Brain Development - Neurological UK

Brain Development - Neurological UK

Nerve cells are produced, developed and connected in the brain of a human being (or animal) before they are born. In as much as there are factors that influence this development, there are processes that further lead to neurodevelopmental disorders – and researchers are working earnestly to find out out the causes of these changes and how they can be repaired. The modern technological advancements in imaging and medicine as a whole, can be used to figure out how these nerve cells are produced and how they connect. If they can further be guided to specific locations where their chemicals are needed, then it’s possible that new therapies can be developed for patients with schizophrenia, dyslexia, autism, Alzheimer’s disease or any other type of neurological impairments.

It is believed that no matter the psychiatric disorders a patient gets diagnosed with, there is a likelihood that genetic and environmental risk factors interplay in a complex manner at their early years to sum up to the resulting condition. Diagnosis of lifelong disorders and how they disrupt brain development can now be better worked on by scientists because better and new therapies are been developed as against the current treatment options.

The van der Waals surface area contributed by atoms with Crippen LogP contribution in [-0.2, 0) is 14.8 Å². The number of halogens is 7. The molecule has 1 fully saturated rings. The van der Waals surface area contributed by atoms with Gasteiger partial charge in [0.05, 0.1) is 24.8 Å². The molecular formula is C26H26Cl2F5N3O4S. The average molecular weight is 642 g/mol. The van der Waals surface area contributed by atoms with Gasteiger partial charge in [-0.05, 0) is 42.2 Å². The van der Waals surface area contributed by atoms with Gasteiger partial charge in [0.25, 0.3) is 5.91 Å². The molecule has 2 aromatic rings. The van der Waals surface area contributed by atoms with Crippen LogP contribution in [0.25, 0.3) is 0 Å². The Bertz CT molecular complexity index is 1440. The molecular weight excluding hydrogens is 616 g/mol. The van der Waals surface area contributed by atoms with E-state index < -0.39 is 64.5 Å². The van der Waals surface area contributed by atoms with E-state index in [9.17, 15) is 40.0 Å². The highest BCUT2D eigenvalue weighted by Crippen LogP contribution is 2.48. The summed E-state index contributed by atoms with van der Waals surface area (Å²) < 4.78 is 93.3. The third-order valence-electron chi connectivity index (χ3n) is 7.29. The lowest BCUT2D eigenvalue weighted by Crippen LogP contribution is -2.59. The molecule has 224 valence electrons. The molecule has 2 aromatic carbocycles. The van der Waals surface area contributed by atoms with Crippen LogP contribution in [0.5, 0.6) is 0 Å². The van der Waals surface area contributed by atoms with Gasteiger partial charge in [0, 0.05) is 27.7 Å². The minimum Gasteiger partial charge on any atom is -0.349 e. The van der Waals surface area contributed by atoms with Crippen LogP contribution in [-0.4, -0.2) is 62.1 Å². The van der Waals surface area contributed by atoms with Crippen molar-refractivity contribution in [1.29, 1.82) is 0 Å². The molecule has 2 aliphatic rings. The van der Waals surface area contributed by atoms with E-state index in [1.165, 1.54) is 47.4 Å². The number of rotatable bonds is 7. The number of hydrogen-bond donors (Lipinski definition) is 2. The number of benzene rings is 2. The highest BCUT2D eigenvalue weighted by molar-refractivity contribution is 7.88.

Research on Neurodevelopmental Disorders

A Neurologist Researching on Brain Development

Research has shown that different people react to treatments for brain developmental disorders according to their specific neurological profiles. This is why scientists are spending time in identifying the risks involved at the early stages of a person’s life so that possible ways of overcoming these disorders can be proffered before begins to manifest at later stages.

Humans and animals are being studied to help ongoing research about neural activities in the brain based on these disorders. Schizophrenia and autism have been associated with environmental factors like maternal infection while it’s also generally believed that the functions of the brain are affected by a range of genetic risk factors. Advancements in molecular biology and genetic engineering will also help researchers gain more knowledge on these neurodevelopmental disorders and give them ideas on how to design effective pharmacological and behavioral treatment therapies for patients.